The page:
Here is a picture of my amazing group of students. I was so privileged to travel with them. They range from 9th – 12th grade. They are so far ahead of the curve. I didn’t think of international development until I was 24. The youngest of them is 15! Think what they will accomplish if they are already abroad on their time off from school building schools for others!

2013-02-11 02.38.47

So the thought I leave you with is this: Yes, visit again, but be responsible enough to be prepared for some introspective consideration. The external stimuli of a seemingly unchanging gorgeous colonial church dating from the 1500s coupled with cobblestone streets will force you to realize how much you have changed in such a short time. I’m glad I went back; Granada, dating back 489 years, showed me how much I had changed in a mere 20 months.

(NB: It may seem that I have depicted myself as mature now versus overly adventurous two years ago, but it’s not that simple. I mean, who goes to post-earthquake Port-au-Prince armed with nothing but a tetanus shot and a tent to go “help out?” However, I never would have found myself on this perfectly-orchestrated group service trip to Nicaragua with my amazing students had I not gone rogue two years ago with my $500 life savings, a one-way ticket to Belize City, and struck out with my tent to go see what was out there in the world. [It’s only when you have nothing that you can do anything…] As they always say, a life’s journey begins with a single step… or in my case, a gigantic leap into the unknown. The unknown turns out to be gorgeous and full of love!)

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6 Comments on “Going back a second time: Is it ever the same?”

  1. Bill February 20, 2013 at 07:59 #

    I to see the experience showing through on you Blog. In retrospect, maybe all teenagers should experience a couple weeks where they volunteer and help others in many areas. Whether its building a school, a garden, a water system, the experience will give them something of value that these same students are not experiencing in today’s society. In order for that to occur, the exposure to students needs to happen in school as they already exist in their church and clubs. Funds are needed for transportation, lodging and meals and this can be accomplished through fund raisers and sponsors. Even if its just down the road, volunteering can enrich many young people’s minds. I, we can only hope that something like this can be an option for students to earn credits in school in our future. But we are thankful that we have your blog to read. Will be looking forward to a New York Times Best Seller from you.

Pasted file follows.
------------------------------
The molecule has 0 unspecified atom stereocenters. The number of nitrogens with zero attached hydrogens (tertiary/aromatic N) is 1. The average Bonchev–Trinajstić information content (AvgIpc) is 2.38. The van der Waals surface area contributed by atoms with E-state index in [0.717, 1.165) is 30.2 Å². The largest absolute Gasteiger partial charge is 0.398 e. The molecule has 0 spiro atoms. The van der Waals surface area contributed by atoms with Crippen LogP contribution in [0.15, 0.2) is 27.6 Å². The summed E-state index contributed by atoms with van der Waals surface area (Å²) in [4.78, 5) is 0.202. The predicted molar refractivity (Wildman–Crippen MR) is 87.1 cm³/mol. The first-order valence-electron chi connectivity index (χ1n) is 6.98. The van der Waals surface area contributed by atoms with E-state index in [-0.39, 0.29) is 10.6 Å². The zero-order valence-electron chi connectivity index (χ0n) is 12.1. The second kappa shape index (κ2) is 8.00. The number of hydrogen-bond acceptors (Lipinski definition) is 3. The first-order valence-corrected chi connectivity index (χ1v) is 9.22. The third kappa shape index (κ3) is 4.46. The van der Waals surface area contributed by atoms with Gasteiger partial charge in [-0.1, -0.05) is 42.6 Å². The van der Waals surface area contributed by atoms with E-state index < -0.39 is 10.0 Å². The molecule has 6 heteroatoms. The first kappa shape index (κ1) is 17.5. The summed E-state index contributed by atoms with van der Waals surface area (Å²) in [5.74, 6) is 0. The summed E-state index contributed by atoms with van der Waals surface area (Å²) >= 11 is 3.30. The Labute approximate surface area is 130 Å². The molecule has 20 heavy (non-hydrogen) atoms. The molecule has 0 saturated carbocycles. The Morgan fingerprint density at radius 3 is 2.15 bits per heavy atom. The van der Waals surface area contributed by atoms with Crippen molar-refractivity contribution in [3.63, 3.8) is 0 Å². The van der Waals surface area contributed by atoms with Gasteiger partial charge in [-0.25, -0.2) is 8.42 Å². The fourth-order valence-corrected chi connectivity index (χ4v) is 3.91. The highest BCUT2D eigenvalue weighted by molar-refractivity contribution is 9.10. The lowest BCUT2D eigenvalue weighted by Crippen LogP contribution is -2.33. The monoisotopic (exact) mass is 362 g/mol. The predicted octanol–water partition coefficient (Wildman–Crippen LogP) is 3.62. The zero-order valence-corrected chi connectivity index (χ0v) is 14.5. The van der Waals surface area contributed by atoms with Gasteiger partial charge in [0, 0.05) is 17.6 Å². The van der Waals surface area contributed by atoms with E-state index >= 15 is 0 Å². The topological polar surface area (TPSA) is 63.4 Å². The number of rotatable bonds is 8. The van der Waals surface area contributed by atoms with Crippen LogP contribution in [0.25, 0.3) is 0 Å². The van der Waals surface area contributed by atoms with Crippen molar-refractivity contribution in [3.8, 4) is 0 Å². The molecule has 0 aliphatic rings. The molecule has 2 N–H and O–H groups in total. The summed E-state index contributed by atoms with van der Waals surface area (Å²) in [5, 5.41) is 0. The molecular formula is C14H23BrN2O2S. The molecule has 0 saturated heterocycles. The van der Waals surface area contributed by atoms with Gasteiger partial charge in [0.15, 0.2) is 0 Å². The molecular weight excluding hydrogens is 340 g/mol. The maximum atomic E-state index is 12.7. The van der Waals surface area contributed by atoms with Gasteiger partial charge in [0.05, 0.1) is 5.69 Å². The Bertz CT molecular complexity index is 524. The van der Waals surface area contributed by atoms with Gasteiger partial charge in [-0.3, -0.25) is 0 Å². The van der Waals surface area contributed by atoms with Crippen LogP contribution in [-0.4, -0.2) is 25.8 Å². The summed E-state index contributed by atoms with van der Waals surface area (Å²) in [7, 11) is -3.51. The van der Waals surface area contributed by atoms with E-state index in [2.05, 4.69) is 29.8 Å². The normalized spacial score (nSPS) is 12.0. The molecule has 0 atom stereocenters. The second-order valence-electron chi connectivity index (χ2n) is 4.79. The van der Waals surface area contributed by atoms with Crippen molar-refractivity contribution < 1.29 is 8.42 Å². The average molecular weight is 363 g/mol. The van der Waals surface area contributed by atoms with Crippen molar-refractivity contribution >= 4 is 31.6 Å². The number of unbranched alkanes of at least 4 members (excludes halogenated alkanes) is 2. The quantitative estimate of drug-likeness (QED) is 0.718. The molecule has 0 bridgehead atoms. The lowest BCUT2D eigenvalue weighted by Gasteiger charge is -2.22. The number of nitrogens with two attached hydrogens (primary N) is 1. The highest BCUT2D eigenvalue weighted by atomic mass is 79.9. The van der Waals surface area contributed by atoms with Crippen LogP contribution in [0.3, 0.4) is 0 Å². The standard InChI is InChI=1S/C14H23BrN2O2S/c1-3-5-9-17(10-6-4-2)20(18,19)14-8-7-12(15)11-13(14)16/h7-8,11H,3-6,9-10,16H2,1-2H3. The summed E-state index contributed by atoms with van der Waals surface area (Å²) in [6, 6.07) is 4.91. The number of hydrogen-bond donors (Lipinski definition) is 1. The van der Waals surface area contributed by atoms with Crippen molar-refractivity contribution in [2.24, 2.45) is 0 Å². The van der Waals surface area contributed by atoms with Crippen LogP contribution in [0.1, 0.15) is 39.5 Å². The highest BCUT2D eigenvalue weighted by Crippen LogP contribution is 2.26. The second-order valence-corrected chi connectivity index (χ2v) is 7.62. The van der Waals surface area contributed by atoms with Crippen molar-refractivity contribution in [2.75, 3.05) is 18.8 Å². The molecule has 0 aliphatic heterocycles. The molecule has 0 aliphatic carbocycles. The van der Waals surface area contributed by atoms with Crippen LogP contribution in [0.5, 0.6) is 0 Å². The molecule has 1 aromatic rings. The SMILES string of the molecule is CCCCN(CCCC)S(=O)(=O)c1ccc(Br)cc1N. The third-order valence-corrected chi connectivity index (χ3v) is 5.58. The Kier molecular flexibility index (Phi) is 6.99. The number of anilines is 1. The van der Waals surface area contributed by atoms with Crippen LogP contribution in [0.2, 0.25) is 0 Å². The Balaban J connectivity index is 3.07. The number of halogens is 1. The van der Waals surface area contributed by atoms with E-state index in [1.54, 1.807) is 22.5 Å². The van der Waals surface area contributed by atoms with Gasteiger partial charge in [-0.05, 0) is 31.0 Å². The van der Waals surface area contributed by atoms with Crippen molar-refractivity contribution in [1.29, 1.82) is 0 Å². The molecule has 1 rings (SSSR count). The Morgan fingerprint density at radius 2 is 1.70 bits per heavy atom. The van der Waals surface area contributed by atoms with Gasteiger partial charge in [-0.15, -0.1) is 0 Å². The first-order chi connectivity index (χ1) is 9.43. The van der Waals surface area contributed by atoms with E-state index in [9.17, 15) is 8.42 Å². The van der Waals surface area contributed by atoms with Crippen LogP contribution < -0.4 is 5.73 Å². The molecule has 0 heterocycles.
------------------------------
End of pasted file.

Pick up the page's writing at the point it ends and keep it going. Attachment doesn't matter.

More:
• Marisa LaValette February 20, 2013 at 11:25 #

      Thank you, Bill! One of my #1 devoted readers! Yes, I hope there can be more service and development trips at more schools throughout the US to get the global need for access to education on everyone’s radars.

  2. Karen February 20, 2013 at 16:57 #

    A fabulous essay! Bravo!! This is my favorite of your stories so far…Long Live “Making a Difference!” however we all may do it.

    • Marisa LaValette February 20, 2013 at 19:02 #

      Thank you, Karen. Shane liked this one, too. He said it was his favorite.

  3. WH February 20, 2013 at 17:20 #

    I fret over second visits but even on first visits I wonder how my experience would be different if I visited earlier or later… How was this city different 5 years ago? What will this park look like 5 years from now? Would I be different now if I had seen this at seventeen? There are always questions to ask ourselves when traveling, which I guess is part of the fun of seeing the world.

    • Marisa LaValette February 20, 2013 at 19:03 #

      Thanks for reading, Winnie! It would be great if you could subscribe to the blog or Like Savvy CitiZen on FB or follow @SavvyCitiZen on Twitter. Your blog is lovely, too!